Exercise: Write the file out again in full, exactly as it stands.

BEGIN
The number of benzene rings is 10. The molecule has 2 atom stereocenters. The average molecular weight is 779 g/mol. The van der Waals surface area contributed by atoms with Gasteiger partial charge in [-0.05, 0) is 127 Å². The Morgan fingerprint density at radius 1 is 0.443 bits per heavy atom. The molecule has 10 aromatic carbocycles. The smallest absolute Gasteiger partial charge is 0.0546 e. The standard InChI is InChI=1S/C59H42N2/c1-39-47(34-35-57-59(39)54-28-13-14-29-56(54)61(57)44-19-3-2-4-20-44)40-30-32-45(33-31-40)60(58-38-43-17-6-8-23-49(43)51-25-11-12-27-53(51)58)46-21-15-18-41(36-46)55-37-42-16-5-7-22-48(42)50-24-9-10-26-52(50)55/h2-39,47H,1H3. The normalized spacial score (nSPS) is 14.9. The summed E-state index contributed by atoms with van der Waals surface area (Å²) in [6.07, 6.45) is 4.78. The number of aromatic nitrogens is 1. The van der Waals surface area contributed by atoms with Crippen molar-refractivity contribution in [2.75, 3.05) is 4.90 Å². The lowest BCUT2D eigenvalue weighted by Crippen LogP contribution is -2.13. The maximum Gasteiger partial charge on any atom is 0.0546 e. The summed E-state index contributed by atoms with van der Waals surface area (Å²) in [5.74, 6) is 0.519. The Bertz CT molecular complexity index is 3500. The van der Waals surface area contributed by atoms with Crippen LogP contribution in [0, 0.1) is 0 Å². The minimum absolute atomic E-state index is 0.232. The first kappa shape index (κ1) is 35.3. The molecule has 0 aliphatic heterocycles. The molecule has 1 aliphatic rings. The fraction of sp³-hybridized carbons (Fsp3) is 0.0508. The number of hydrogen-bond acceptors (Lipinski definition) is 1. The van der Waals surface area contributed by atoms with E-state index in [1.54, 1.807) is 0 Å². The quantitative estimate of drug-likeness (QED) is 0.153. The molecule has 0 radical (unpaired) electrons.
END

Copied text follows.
The number of benzene rings is 10. The molecule has 2 atom stereocenters. The average molecular weight is 779 g/mol. The van der Waals surface area contributed by atoms with Gasteiger partial charge in [-0.05, 0) is 127 Å². The Morgan fingerprint density at radius 1 is 0.443 bits per heavy atom. The molecule has 10 aromatic carbocycles. The smallest absolute Gasteiger partial charge is 0.0546 e. The standard InChI is InChI=1S/C59H42N2/c1-39-47(34-35-57-59(39)54-28-13-14-29-56(54)61(57)44-19-3-2-4-20-44)40-30-32-45(33-31-40)60(58-38-43-17-6-8-23-49(43)51-25-11-12-27-53(51)58)46-21-15-18-41(36-46)55-37-42-16-5-7-22-48(42)50-24-9-10-26-52(50)55/h2-39,47H,1H3. The normalized spacial score (nSPS) is 14.9. The summed E-state index contributed by atoms with van der Waals surface area (Å²) in [6.07, 6.45) is 4.78. The number of aromatic nitrogens is 1. The van der Waals surface area contributed by atoms with Crippen molar-refractivity contribution in [2.75, 3.05) is 4.90 Å². The lowest BCUT2D eigenvalue weighted by Crippen LogP contribution is -2.13. The maximum Gasteiger partial charge on any atom is 0.0546 e. The summed E-state index contributed by atoms with van der Waals surface area (Å²) in [5.74, 6) is 0.519. The Bertz CT molecular complexity index is 3500. The van der Waals surface area contributed by atoms with Crippen LogP contribution in [0, 0.1) is 0 Å². The minimum absolute atomic E-state index is 0.232. The first kappa shape index (κ1) is 35.3. The molecule has 0 aliphatic heterocycles. The molecule has 1 aliphatic rings. The fraction of sp³-hybridized carbons (Fsp3) is 0.0508. The number of hydrogen-bond acceptors (Lipinski definition) is 1. The van der Waals surface area contributed by atoms with E-state index in [1.54, 1.807) is 0 Å². The quantitative estimate of drug-likeness (QED) is 0.153. The molecule has 0 radical (unpaired) electrons.